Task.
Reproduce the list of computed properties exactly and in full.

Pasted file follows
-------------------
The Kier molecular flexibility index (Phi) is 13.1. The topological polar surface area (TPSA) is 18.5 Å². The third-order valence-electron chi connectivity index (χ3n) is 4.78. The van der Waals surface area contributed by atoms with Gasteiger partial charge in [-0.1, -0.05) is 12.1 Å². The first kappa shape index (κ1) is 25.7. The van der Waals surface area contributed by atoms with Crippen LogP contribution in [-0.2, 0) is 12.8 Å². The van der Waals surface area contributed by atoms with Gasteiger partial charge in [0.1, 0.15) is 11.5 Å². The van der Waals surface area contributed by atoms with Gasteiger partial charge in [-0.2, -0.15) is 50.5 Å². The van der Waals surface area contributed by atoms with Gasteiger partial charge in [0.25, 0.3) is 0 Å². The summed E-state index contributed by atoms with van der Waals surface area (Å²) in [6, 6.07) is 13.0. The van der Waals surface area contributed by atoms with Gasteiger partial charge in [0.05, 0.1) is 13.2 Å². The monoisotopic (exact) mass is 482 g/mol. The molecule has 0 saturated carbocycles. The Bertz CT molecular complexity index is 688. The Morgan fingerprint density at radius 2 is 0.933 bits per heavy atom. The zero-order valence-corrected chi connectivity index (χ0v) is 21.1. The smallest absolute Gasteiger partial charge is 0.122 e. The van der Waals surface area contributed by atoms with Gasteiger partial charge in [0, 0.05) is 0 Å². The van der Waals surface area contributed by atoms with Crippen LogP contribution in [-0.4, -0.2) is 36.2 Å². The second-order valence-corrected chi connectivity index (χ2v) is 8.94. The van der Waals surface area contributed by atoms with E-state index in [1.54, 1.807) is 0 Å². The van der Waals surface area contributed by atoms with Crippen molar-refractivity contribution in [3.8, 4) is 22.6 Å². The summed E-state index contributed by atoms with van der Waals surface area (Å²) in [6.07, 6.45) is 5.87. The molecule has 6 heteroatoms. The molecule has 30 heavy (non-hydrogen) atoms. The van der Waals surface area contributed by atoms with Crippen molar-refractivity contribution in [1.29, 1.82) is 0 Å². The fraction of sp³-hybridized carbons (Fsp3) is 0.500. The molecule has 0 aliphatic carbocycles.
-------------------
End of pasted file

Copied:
The Kier molecular flexibility index (Phi) is 13.1. The topological polar surface area (TPSA) is 18.5 Å². The third-order valence-electron chi connectivity index (χ3n) is 4.78. The van der Waals surface area contributed by atoms with Gasteiger partial charge in [-0.1, -0.05) is 12.1 Å². The first kappa shape index (κ1) is 25.7. The van der Waals surface area contributed by atoms with Crippen LogP contribution in [-0.2, 0) is 12.8 Å². The van der Waals surface area contributed by atoms with Gasteiger partial charge in [0.1, 0.15) is 11.5 Å². The van der Waals surface area contributed by atoms with Gasteiger partial charge in [-0.2, -0.15) is 50.5 Å². The van der Waals surface area contributed by atoms with Gasteiger partial charge in [0.25, 0.3) is 0 Å². The summed E-state index contributed by atoms with van der Waals surface area (Å²) in [6, 6.07) is 13.0. The van der Waals surface area contributed by atoms with Gasteiger partial charge in [0.05, 0.1) is 13.2 Å². The monoisotopic (exact) mass is 482 g/mol. The molecule has 0 saturated carbocycles. The Bertz CT molecular complexity index is 688. The Morgan fingerprint density at radius 2 is 0.933 bits per heavy atom. The zero-order valence-corrected chi connectivity index (χ0v) is 21.1. The smallest absolute Gasteiger partial charge is 0.122 e. The van der Waals surface area contributed by atoms with Gasteiger partial charge in [0, 0.05) is 0 Å². The van der Waals surface area contributed by atoms with Crippen LogP contribution in [-0.4, -0.2) is 36.2 Å². The second-order valence-corrected chi connectivity index (χ2v) is 8.94. The van der Waals surface area contributed by atoms with E-state index in [1.54, 1.807) is 0 Å². The van der Waals surface area contributed by atoms with Crippen molar-refractivity contribution in [3.8, 4) is 22.6 Å². The summed E-state index contributed by atoms with van der Waals surface area (Å²) in [6.07, 6.45) is 5.87. The molecule has 6 heteroatoms. The molecule has 30 heavy (non-hydrogen) atoms. The van der Waals surface area contributed by atoms with Crippen molar-refractivity contribution in [1.29, 1.82) is 0 Å². The fraction of sp³-hybridized carbons (Fsp3) is 0.500. The molecule has 0 aliphatic carbocycles.